The W3C and Standards
The World Wide Web Consortium (W3C) is an international standards organisation founded by Tim Berners-Lee and others in October 1994, following Lee’s departure from the European Organization for Nuclear Research (CERN). The organisation is currently headed by Berners-Lee as director, and has a permanent team of multi-national researchers and engineers. W3C is today an industry consortium whose membership consists of well over four hundred individuals and organisations from around the world. Its role is to oversee the development of Web standards, and its stated aim is "to lead the World Wide Web to its full potential . . . by developing protocols and guidelines that ensure long-term growth for the Web".
The W3C does this by developing interoperable technologies (specifications, guidelines, software, and tools). The consortium is jointly administered by the MIT Computer Science and Artificial Intelligence Laboratory (CSAIL) in the USA, the European Research Consortium for Informatics and Mathematics (ERCIM) based in France, Keio University in Japan, and Beihang University in China. The main office is located in Cambridge, Massachusetts, and there are regional offices in strategic locations around the world that work with the Internet communities in their region to promote W3C technologies and standards in local languages, broaden the organisation's geographical base, and encourage international participation in W3C activities. The organisation is funded through research grants, individual donations of money and equipment, and various other sources of private and public funding.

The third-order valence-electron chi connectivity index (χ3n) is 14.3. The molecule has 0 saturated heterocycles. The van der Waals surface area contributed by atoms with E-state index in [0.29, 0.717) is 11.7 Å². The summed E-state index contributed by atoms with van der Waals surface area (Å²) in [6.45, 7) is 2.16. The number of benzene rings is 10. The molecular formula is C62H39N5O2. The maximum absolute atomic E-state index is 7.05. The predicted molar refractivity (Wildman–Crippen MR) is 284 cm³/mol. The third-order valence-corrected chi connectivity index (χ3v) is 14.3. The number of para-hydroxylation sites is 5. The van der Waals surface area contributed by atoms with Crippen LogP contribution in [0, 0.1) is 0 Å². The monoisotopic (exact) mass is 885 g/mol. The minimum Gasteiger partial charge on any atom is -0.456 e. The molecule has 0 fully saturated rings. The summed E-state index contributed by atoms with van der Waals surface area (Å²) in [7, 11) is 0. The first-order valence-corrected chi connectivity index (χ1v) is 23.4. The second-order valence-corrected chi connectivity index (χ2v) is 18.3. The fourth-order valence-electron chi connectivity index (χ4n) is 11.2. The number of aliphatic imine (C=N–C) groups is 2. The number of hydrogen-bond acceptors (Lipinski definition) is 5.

W3C activities are organised around Working Groups that undertake technical development, Interest Groups that deal with more general issues, and Coordination Groups that facilitate communication between related groups. The technical activities undertaken by working groups are led by members of the W3C team. The size of each working group varies, but a group will typically consist of a member of the W3C team, representatives of member organisations, and invited experts. The working groups produce most of the W3C's deliverables, including technical reports, Web standards, open source software, and services (for example, validation services). The groups work closely with other standards bodies and the various technical communities. W3C has published well over a hundred standards, called W3C Recommendations, since it was founded 1n 1994. The primary goal of W3C is to ensure that fundamental Web technologies are compatible with each other (interoperable). Open standards and Web protocols are seen as essential if the Web is to continue to be a universally accessible medium.
Proposed new standards must undergo a four-stage maturation process before they become full W3C recommendations:
- Working draft (WD) - a document that W3C has published for review by the community, including W3C Members, technical organisations, and other stakeholders and interested parties. This is the first version of the standard to be made publicly available. Depending on the feedback generated by the review process, a working draft may undergo a number of changes before proceeding to the next level.